Preemie Baby Born To Preemie Parents In Same Provo Hospital
PROVO, Utah — Little Wendy Bird was born six weeks ago, but she wasn’t due until March 6.
“The nurse came in and she said, ‘How close is your husband to us?'” Candace Bird explained.
“I get a call saying, ‘Hey get over here, we’re having a baby,'” her husband, JT Bird, said. Within 30 minutes, Wendy Bird arrived. As a preemie, she only weighed 2 pounds 12 ounces, which wasn’t unfamiliar for her parents.
“She was almost exactly like me. She was two months early,” Candace Bird explained.
Like mother, like father, and like daughter, all three were born prematurely and cared for in the same NICU at Utah Valley Hospital by the same doctor.
Intermountain Healthcare’s Dr. Stephen Minton, the chief of neonatology at Utah Valley Hospital, has watched over more than 34,000 babies over the last 40 years when he opened the nursery in 1979.
Candace Bird was diagnosed with preeclampsia and was going into liver and kidney failure. Her obstetrician decided to take the baby early to protect Candace’s health. After a high-risk pregnancy and intense delivery, the Birds are grateful to have Wendy in their arms.
Candace Bird said the first time she saw her daughter’s face after the nurses removed all the tubes was amazing. “The most beautiful thing I’ve ever seen,” she said.
Some might call their story a coincidence, but Minton said there’s more to it.
“We have more information that this is a genetic disease,” he said. “If a mother has a preterm baby, they are much more likely to have another preterm baby.”
Minton also said that if the family has a history of preterm labor, “then the girls are more likely to have preterm babies, and their daughters are more likely to have preterm babies.”
However, Minton explained 50 percent of the time, doctors have no idea why a baby was delivered preterm. He said it’s challenging to fix a problem, “if you’re not sure what the cause of the issue really is.”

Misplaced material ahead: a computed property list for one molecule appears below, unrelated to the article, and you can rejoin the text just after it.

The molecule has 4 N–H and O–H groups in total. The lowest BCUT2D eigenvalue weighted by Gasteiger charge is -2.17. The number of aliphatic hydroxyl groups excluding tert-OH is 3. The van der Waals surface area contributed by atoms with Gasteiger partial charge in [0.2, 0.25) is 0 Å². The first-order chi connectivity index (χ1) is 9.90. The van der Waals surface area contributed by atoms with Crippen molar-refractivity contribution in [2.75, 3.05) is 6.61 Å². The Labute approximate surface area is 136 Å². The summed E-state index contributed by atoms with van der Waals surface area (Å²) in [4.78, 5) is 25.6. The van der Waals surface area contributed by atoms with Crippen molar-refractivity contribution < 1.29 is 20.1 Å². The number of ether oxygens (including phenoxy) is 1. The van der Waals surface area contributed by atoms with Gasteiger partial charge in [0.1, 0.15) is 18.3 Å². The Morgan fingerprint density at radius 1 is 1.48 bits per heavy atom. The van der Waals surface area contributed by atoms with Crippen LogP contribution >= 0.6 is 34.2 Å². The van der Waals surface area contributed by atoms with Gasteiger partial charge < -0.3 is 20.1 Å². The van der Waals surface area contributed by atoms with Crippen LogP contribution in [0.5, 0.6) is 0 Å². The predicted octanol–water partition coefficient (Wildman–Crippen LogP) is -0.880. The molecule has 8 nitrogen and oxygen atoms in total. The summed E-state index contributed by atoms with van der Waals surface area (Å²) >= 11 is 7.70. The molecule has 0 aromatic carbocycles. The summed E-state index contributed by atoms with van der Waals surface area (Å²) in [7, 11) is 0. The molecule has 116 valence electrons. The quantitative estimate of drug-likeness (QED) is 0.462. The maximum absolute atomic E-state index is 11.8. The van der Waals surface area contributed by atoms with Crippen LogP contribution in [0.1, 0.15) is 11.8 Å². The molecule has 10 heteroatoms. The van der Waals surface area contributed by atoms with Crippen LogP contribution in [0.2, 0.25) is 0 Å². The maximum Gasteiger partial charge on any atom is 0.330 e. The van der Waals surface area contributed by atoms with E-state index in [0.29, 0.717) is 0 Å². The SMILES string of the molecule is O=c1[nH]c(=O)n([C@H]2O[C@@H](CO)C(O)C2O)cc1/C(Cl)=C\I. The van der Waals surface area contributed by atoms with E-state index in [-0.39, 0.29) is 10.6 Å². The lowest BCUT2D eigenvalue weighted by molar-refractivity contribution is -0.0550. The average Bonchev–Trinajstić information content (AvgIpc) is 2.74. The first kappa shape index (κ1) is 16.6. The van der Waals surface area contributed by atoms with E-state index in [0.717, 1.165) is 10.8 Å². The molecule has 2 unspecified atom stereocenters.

But Minton said technology has helped the medical community make significant progress in delivering “babies who used to die inside moms before viability,” and in delivering early preterm babies as late-term or term babies.
Additionally, Minton referenced a recent landmark project published by 23andMe and researchers around the world identifying six genes that have an increased incidence of causing mothers to deliver preterm. Minton said he hopes this allows medical professionals to start preventing preterm labor.
While genetics is likely the reason Wendy Bird came early, Minton said there are other contributing factors you can control like a healthy diet and regular exercise. “Especially when you’re taking care of two — you and the baby. They’re really, really important issues,” he emphasized.
For now, the Birds are enjoying time with their little baby girl at home.
“It’s life-changing,” JT Bird said. “It was probably the coolest thing in my life,” Candace Bird added.
Minton also encourages pregnant mothers to stay on top of infections which could induce early labor. He said very young women and older women, and mothers to multiples are more likely to give birth prematurely.
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